An iris scanner and biometric hand reader might not be the first things that come to mind when considering the requirements for fulfilling Moscow's ambition to become an international financial center.
But the security systems in the newly completed Tier-3 data center opened in Moscow on Thursday by DataSpace will play a key role in storing data from its customers working in the finance sector. David Hamner, chief executive of DataSpace, also expects companies working in telecommunications to locate their computers and data storage equipment in his center.
The new facility, which costs $90.5 million, is the only completed data center in Russia to have received Tier-3 certification — meaning it can provide continuous service for clients without shutting down for repairs or maintenance upgrades.
Batteries capable of powering the revamped tire warehouse independently for 10 minutes and six diesel generators that start within five seconds of any disruption in power ensure that all systems are continuously online.
The DataSpace center is the first facility in Russia and Eastern Europe with Tier-3 status, Julian Kudritzki, vice president of Uptime Institute, a global authority on data centers, said in a statement to The Moscow Times.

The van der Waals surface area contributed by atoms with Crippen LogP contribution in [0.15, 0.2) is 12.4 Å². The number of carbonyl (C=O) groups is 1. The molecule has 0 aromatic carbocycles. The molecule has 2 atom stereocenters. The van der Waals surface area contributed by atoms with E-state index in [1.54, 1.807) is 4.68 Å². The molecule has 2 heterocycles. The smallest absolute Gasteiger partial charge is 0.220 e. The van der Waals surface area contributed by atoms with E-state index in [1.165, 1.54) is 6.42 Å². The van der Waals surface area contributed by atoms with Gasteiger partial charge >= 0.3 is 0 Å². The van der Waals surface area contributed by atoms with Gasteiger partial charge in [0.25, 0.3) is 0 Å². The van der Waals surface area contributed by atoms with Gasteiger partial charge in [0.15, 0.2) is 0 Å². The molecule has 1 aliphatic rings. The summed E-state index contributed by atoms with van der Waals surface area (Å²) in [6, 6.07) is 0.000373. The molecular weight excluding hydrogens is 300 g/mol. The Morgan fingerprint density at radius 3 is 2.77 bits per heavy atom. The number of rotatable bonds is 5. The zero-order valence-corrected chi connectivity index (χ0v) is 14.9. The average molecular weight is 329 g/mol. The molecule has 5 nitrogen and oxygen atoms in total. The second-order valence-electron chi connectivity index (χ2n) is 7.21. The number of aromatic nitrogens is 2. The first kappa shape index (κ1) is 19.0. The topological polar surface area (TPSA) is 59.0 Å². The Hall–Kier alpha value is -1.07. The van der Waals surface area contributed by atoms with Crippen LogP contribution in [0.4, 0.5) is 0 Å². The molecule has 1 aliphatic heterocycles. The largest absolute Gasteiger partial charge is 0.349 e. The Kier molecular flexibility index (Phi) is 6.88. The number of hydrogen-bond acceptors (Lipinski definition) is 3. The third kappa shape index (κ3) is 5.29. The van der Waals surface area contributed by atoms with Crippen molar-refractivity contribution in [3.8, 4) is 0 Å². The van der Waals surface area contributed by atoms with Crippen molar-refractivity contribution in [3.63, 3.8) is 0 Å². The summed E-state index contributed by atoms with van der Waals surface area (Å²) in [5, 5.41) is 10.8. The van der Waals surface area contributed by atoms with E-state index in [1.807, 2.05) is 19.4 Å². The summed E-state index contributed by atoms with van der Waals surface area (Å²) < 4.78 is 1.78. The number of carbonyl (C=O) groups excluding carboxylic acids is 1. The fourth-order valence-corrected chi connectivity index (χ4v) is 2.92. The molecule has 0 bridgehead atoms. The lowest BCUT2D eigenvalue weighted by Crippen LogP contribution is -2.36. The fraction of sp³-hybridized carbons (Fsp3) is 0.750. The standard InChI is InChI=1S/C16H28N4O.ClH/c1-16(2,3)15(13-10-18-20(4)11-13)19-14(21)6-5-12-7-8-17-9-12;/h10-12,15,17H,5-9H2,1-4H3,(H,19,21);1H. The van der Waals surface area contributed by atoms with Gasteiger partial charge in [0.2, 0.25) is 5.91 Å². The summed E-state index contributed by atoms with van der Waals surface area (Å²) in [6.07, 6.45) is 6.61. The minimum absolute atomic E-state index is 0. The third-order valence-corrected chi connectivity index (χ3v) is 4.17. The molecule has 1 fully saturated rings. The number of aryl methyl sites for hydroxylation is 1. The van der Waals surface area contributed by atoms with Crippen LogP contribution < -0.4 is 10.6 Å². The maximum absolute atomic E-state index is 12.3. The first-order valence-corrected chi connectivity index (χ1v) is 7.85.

"In the past, data centers in Russia have misrepresented their capabilities by displaying on their … web sites Tier-3 capability," Kudritzki said. The Uptime Institute officially validates all facilities before approving their status.
MegaFon in Samara and CROC International in Moscow are the only other organizations in Russia that have attained Tier-3 status for their designs, but they have yet to implement those designs and develop an actual facility, Kudritzki said.
Clients will begin transporting computing equipment into the 6,000-square meter facility next month, and by the second quarter of next year all 12 data halls are expected to be subscribed.
Hamner, of DataSpace, said concerns for security are one of the highest priorities for his clients, and the measures he has implemented permit only confirmed employees of clients to have access to the equipment and data.
If ever served with a legitimate official request from authorities for access to the center, Hamner said he would comply. But any other attempt to get at a customer's equipment or information would most likely be unsuccessful — there are high-tech security systems including extensive video monitoring, as well as round-the-clock guards who give the impression of being trained significantly more thoroughly than the average Moscow security guard.
This first facility is part of a greater $250 million project by DataSpace to build five more centers. The company maintains that it has enough demand to justify the investment in the next three already.